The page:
- 86.6% of 179 U.S. CrossFit coaches were certified CrossFit instructors in a November 2016 study in Orthopedic Reviews.
- 26.7% of instructors surveyed had a bachelor's degree in the exercise field.
- In the U.S., the average annual income for people who do CrossFit is about $150,000, according to Rally Fitness.
- 40% of CrossFitters have a post-graduate degree.
CrossFit Statistics by Sex
The sport strives to establish gender equity among athletes, providing equal prizes at the Games for people assigned male and female at birth, according to CrossFit. Most CrossFit statistics categorize athletes into female or male groups, which is why we use the terms "women" and "men" below.
- 60% of CrossFit athletes worldwide are women, according to the ACE.
- 40 men and 40 women compete at the CrossFit Games each year, according to the CrossFit Games.
- Each year at the Games, one man and one woman win the title of the "Fittest on Earth."
- Iceland is home to the three best female CrossFit athletes in the world, according to the Morning Chalk Up. They are:
CrossFit Groups That Promote Diversity
CrossFit Statistics by Age
CrossFit is a sport that transcends age, with many athletes under the age of 18 and above the age of 65.
Here's an age breakdown for the sport, according to Rally Fitness:
- Under 18: 18%
- 18 to 24: 6%
- 25 to 34: 40%
- 35 to 44: 20%
- 45 to 54: 8%
- 55 to 64: 2%
- 65 and older: 5%
CrossFit Workout Statistics
Most CrossFit workouts (called workouts of the day or WODs) take fewer than 15 minutes to complete, according to BoxLife Magazine, a popular CrossFit publication. CrossFit class sizes vary depending on the space of a specific gym, but one class can typically host 13 to 18 people, according to CrossFit.
Although there's an element of surprise to CrossFit — you don't always know the workout of the day before you get to the gym — there are a few common and popular WODs experienced CrossFitters recognize. Glassman gave many of these workouts women's names, while other WODs are named after members of the military. The goal is usually to do the WOD as quickly as you can or for as many rounds as possible (AMRAP) in a set time.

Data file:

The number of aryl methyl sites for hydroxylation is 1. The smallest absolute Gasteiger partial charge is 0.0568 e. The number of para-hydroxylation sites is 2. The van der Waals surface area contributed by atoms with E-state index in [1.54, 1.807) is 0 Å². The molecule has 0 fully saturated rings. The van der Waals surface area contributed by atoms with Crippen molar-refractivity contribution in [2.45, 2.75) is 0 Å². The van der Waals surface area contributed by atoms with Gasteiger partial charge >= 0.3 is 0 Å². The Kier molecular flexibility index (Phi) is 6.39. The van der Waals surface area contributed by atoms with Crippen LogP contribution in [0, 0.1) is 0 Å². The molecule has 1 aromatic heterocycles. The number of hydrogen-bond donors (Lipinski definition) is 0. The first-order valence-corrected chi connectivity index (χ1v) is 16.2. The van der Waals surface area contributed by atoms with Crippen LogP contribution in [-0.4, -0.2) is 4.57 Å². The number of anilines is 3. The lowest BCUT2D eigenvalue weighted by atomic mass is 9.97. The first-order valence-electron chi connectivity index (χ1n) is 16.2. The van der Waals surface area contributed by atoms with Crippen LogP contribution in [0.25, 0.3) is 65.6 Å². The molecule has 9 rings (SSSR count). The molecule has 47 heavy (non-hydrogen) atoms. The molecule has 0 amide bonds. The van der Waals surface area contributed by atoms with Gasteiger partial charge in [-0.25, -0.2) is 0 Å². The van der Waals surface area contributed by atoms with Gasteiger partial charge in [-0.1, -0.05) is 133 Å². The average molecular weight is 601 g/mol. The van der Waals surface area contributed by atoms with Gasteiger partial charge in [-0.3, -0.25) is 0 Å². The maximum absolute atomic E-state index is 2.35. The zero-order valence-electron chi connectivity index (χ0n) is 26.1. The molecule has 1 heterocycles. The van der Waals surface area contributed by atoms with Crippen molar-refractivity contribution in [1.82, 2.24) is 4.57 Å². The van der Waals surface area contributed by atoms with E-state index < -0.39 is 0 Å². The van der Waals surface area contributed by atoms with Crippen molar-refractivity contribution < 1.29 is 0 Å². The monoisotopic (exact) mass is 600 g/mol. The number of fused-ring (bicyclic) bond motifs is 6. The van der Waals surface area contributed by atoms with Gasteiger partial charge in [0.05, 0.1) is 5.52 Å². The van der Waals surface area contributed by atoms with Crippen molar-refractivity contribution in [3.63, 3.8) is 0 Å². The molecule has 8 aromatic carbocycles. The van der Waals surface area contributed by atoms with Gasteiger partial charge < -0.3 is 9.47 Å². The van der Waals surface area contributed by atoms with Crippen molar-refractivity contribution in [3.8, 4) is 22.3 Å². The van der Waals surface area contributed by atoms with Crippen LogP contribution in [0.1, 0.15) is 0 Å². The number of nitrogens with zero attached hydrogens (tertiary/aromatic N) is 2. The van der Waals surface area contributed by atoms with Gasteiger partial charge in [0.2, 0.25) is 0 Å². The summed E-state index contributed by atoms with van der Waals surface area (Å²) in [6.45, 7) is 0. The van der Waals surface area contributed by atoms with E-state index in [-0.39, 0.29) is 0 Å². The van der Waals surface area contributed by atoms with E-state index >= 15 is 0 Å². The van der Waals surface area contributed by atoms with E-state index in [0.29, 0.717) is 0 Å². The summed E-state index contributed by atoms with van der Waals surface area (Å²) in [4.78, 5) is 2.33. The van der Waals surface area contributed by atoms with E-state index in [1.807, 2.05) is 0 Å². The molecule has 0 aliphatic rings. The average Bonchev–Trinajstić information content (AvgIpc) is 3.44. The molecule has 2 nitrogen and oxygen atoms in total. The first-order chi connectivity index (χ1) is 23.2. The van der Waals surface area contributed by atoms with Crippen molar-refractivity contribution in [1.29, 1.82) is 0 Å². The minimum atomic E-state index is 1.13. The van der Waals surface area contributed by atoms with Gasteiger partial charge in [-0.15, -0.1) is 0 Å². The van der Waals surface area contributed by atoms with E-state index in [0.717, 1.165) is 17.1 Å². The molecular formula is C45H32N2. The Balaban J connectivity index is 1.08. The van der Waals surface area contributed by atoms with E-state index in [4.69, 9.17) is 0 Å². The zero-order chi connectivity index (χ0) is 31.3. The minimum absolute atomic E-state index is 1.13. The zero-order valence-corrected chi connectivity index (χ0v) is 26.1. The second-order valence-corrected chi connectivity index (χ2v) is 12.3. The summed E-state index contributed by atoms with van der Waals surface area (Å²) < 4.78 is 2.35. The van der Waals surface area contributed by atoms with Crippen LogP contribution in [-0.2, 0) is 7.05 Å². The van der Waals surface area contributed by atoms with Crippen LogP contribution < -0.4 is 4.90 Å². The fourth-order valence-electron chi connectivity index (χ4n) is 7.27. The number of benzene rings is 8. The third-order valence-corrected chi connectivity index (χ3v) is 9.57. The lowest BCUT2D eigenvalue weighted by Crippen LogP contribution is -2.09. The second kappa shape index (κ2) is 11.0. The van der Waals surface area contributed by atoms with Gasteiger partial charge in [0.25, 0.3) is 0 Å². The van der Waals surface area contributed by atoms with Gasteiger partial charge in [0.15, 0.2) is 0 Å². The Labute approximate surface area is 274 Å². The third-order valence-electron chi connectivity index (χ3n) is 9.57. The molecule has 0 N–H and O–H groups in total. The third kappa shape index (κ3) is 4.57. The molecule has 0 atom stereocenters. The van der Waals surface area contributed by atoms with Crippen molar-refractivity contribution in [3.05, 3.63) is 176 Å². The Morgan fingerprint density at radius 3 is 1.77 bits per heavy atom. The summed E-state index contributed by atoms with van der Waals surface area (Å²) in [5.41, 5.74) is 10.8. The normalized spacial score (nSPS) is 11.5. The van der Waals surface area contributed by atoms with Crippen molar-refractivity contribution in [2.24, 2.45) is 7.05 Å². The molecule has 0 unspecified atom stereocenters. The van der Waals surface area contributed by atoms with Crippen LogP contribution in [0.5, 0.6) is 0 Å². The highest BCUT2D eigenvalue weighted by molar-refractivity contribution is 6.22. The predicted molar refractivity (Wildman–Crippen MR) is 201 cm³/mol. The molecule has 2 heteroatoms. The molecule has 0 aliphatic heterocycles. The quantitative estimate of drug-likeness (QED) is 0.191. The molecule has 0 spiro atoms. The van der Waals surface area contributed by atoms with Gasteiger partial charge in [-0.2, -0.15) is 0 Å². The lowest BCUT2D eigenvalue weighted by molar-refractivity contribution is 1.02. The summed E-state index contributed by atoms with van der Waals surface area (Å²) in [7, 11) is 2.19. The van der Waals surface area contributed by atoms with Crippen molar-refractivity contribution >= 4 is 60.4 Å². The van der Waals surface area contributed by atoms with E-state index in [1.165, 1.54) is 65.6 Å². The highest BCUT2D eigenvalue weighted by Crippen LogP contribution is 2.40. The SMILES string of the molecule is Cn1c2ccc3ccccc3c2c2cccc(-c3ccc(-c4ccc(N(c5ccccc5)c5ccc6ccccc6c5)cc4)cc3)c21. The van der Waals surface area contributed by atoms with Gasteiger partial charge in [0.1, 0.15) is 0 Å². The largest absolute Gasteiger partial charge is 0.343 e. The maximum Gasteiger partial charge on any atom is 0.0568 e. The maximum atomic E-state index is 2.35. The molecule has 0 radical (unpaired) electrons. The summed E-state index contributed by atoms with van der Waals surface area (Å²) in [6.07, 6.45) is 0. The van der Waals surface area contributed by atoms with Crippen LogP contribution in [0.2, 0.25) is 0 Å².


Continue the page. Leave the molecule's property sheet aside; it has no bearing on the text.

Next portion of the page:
According to Gym Lion's analysis of Google search queries, the most popular CrossFit workouts are:
- 21 thrusters
- 21 pull-ups
- 15 thrusters
- 15 pull-ups
- 9 thrusters
- 9 pull-ups
- 5 pull-ups
- 10 push-ups
- 15 squats
- 1-mile run
- 100 pull-ups
- 200 push-ups
- 300 squats
- 1-mile run
- 30 clean and jerks
- 400-meter run
- 21 kettlebell swings
- 12 pull-ups
- 50, 40, 30, 20, 10 double unders
- 50, 40, 30, 20, 10 sit-ups
- 100 pull-ups
- 100 push-ups
- 100 sit-ups
- 100 squats
- 1,000-meter row
- 50 thrusters
- 30 pull-ups
- 10, 9, 8, 7, 6, 5, 4, 3, 2, 1 deadlifts
- 10, 9, 8, 7, 6, 5, 4, 3, 2, 1 bench presses
- 10, 9, 8, 7, 6, 5, 4, 3, 2, 1 cleans
- 21 deadlifts
- 21 handstand push-ups
- 15 deadlifts
- 15 handstand push-ups
- 9 deadlifts
- 9 handstand push-ups
In order to be considered a competitive CrossFitter, athletes must meet certain benchmarks for how much weight they can lift or how many reps of a given exercise they can complete, according to BoxRox Competitive Fitness Magazine, an online publication for CrossFit fans. Here are a few of those common standards:
- Men: 25
- Women: 18
- Men: 3
- Women: 3
- Handstand Push-Up
- Men: 10
- Women: 7
- Men: 90% of body weight (BW)
- Women: 80% BW
- Men: 3 x 1.5 BW
- Women: 3 x 1.5 BW
- Back Squat
- Men: 3 x 1.25 BW
- Women: 3 x 1.25 BW
- Men: 3 x .7 BW
- Women: 3 x .7 BW
- 1-Mile Run
- Men: 7 minutes
- Women: 7 minutes, 30 seconds
Professional CrossFit Statistics